Schriever Air Force Base would see a $148 million building boom, and $71 million would go to Fort Carson under a budget proposal offered by the Pentagon on Tuesday.
The $750 billion Defense Department budget aims to deter growing threats from China and Russia, said Elaine McCusker, the military’s top accountant.
“China and Russia will not fight us the way we have gotten used to fighting,” she said Tuesday during a Pentagon news conference.
The Schriever money would build a “consolidated space operations center” at the military’s home for satellite operations. The building boom accompanies growth of the secretive National Space Defense Center at Schriever, which brings together intelligence and military experts to plan for wars in orbit.
Fort Carson would get a new set of company operations facilities to house ongoing growth, including a security force assistance brigade, which soon will push its population to nearly 26,000 soldiers.
The $219 million would double Pentagon construction spending in the state from 2019. It marks the biggest planned 2020 U.S. investments by the Army and the Air Force.
The White House has said some of America’s biggest threats are in space, driving President Donald Trump to call for a separate “Space Force.” But the Pentagon’s planned investment in that service is a relatively paltry $72 million for 2020.
Much of that money would go into setting up the U.S. Space Command, a headquarters to oversee all military space efforts.
U.S. Rep. Doug Lamborn, R-Colorado Springs, ranking member of the House Armed Services Committee’s personnel and readiness panel, had no immediate comment on the budget but did call for the Pentagon to put the U.S. Space Command in Colorado. The Pikes Peak region already is home to Air Force Space Command, which oversees most military space missions.
Lamborn joined the rest of the Colorado delegation in a letter to the Defense Department urging the move.
“As the epicenter of national security space, Colorado is the prime location to house national efforts to ensure continued U.S. technological superiority, global leadership, and capabilities in space,” the lawmakers wrote. “For these reasons, it is in the nation’s best interests to base U.S. Space Command in Colorado.”
Air Force Maj. Gen. John Pletcher said the space headquarters money will cover “initial personnel and operating costs.”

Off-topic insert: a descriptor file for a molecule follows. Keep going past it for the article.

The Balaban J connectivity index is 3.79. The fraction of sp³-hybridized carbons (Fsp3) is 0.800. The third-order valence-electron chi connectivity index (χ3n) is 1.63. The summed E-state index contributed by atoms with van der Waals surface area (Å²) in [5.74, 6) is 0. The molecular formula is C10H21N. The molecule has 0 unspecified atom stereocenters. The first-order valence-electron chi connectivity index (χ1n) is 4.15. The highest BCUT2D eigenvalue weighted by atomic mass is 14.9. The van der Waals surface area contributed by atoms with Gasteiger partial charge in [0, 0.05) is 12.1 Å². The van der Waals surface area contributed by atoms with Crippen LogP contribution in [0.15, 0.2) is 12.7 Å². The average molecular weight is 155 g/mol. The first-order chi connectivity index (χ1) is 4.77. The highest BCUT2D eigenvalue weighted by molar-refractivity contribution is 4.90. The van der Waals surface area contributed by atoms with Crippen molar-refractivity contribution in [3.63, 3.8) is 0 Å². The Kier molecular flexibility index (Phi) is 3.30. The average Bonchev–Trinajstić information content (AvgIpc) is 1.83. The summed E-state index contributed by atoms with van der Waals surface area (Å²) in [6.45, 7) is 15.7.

While Trump has issued proclamations on the Space Force, it still must be approved by Congress. And with Democrats running the House, the proposal’s future remains in doubt.
Military space spending overall would top $14 billion in 2020, with $1.7 billion for rockets and $3.4 billion for Global Positioning System and infrared satellites.
U.S. Northern Command in Colorado Springs would see another cut under the Trump plan, falling to $185 million for operations in 2020. That’s down from $205 million in 2018, a nearly 10 percent drop, and is mirrored by falling budgets across the largest commands.
The budget continues to add money for missile defense, with cash for more interceptor missiles operated by the Colorado Springs-based 100th Missile Defense Brigade.
The military has conservative plans to grow its ranks in 2020. The Army plans to add 2,000 active-duty soldiers for a total of 488,000; the Air Force, 2,300 airmen to hit 332,800.
Troops also would get fatter paychecks under the Defense Department plan, with a 3.1 percent hike.
But the Pentagon spending plan has some problems before it gets to lawmakers. The proposed budget relies heavily on one-time “overseas contingency operations” money, a line item that’s usually used to pay for wars in Iraq and Afghanistan.
For 2020, the Pentagon wants to pull $98 billion in “base” spending out of the wartime fund in addition to $66 billion for deployments.
The use of wartime money allows the Defense Department to skirt mandatory budget cuts that come from the Obama-era “sequestration” deal that targeted federal deficits. The sequestration cuts were put on hold in recent years but are to return for 2020, carving at least $50 billion from Pentagon spending.
Lawmakers have shown reluctance in the past to use the war fund to pay for peacetime needs.
Ryan McCarthy, an Army undersecretary, acknowledged the financial trickery but said it is needed to stave off cuts.
“We recognize in this fiscal climate we could face flat or declining budgets,” he said.